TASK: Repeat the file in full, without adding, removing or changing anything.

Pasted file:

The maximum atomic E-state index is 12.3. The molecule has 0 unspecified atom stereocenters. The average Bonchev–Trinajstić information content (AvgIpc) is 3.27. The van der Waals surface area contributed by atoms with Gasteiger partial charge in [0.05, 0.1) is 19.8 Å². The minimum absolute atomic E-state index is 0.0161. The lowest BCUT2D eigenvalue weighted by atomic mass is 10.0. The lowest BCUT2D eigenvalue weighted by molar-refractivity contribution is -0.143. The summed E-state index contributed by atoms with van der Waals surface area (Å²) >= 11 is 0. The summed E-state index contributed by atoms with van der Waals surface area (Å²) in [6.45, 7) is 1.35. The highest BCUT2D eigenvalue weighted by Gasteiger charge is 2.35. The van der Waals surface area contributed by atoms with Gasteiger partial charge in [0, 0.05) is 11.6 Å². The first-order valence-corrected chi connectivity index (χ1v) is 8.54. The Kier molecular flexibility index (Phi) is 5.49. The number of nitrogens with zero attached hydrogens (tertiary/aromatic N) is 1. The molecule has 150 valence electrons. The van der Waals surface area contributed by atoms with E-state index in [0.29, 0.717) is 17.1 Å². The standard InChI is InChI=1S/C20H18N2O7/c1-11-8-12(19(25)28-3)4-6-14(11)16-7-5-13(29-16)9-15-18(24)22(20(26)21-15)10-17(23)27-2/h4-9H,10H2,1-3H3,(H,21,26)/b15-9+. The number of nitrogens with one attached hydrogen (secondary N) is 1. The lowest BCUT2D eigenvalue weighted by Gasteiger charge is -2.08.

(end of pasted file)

The maximum atomic E-state index is 12.3. The molecule has 0 unspecified atom stereocenters. The average Bonchev–Trinajstić information content (AvgIpc) is 3.27. The van der Waals surface area contributed by atoms with Gasteiger partial charge in [0.05, 0.1) is 19.8 Å². The minimum absolute atomic E-state index is 0.0161. The lowest BCUT2D eigenvalue weighted by atomic mass is 10.0. The lowest BCUT2D eigenvalue weighted by molar-refractivity contribution is -0.143. The summed E-state index contributed by atoms with van der Waals surface area (Å²) >= 11 is 0. The summed E-state index contributed by atoms with van der Waals surface area (Å²) in [6.45, 7) is 1.35. The highest BCUT2D eigenvalue weighted by Gasteiger charge is 2.35. The van der Waals surface area contributed by atoms with Gasteiger partial charge in [0, 0.05) is 11.6 Å². The first-order valence-corrected chi connectivity index (χ1v) is 8.54. The Kier molecular flexibility index (Phi) is 5.49. The number of nitrogens with zero attached hydrogens (tertiary/aromatic N) is 1. The molecule has 150 valence electrons. The van der Waals surface area contributed by atoms with E-state index in [0.29, 0.717) is 17.1 Å². The standard InChI is InChI=1S/C20H18N2O7/c1-11-8-12(19(25)28-3)4-6-14(11)16-7-5-13(29-16)9-15-18(24)22(20(26)21-15)10-17(23)27-2/h4-9H,10H2,1-3H3,(H,21,26)/b15-9+. The number of nitrogens with one attached hydrogen (secondary N) is 1. The lowest BCUT2D eigenvalue weighted by Gasteiger charge is -2.08.